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TomXP411

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TomXP411 last won the day on June 22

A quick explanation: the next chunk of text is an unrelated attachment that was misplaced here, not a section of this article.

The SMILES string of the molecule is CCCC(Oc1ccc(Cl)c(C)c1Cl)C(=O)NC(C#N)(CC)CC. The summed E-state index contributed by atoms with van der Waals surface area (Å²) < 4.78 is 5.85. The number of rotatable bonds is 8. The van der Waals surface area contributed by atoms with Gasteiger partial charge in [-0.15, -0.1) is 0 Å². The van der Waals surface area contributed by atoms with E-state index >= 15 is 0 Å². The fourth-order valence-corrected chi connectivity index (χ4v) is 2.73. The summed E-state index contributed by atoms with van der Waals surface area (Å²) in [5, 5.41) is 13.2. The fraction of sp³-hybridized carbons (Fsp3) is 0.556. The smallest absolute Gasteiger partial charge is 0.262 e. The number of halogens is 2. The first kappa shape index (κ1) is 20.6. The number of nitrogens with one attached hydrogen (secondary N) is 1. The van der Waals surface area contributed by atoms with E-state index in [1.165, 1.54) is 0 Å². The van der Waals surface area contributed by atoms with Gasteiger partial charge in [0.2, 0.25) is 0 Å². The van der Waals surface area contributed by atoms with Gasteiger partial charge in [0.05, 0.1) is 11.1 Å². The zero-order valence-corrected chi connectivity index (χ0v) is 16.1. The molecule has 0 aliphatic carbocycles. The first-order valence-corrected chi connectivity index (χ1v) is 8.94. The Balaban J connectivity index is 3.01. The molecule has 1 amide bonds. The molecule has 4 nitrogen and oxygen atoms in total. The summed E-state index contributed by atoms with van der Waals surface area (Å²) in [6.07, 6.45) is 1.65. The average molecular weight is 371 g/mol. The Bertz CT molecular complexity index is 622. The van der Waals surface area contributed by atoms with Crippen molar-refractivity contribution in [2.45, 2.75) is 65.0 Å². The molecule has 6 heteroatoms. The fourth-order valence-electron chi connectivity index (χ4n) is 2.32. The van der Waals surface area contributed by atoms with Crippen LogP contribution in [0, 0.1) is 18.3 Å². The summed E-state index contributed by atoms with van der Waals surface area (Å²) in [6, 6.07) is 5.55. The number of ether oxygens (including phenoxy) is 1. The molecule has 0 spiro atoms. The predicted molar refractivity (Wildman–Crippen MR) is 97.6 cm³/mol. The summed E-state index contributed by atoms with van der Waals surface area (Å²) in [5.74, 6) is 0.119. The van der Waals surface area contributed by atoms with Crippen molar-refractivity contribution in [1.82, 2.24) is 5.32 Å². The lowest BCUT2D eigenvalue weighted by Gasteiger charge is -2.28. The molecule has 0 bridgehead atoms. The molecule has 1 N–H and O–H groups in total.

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  1. This snippet will let you query VERA to get the address of the text screen. M1 will contain the bank number and M2 is the first character of the screen: 10 M1=(PEEK($9F35)AND 128)/128 : M2=(PEEK($9F35)AND 127)*512 30 PRINT "BANK:";M1 40 PRINT"ADDR: $";HEX$(M2) This program reads L1_MAPBASE at $9F35 and splits the value apart to get the bank and the top 7 bits of the address. We have to do some math to get there, because L1_MAPBASE actually contains the top 8 bits of a 17 bit address. So the first thing to do is split off the top bit. This bit's value is 128 or $80. So we use AND 128 to get just that one bit, then divide it by 128 to get the bank number. Next, we need the bottom 7 bits. The value of those combined bits is 127, so we can use an AND mask to read those. And since the VERA tile map always starts on a 512 byte boundary, we can just multiply that by 512 to get the correct starting address. This should return Bank 1 ADDR $B000 on the emulator version 41. On R38 or older, this should return BANK 0 ADDR $0. To use this address, you can use VPOKE with M1 for the bank and M2 for the address: VPOKE M1, M2, 66 : VPOKE M1, M2+1, 1 Should put a ♣ symbol in the top left corner of the screen and set the color for that cell to white on black.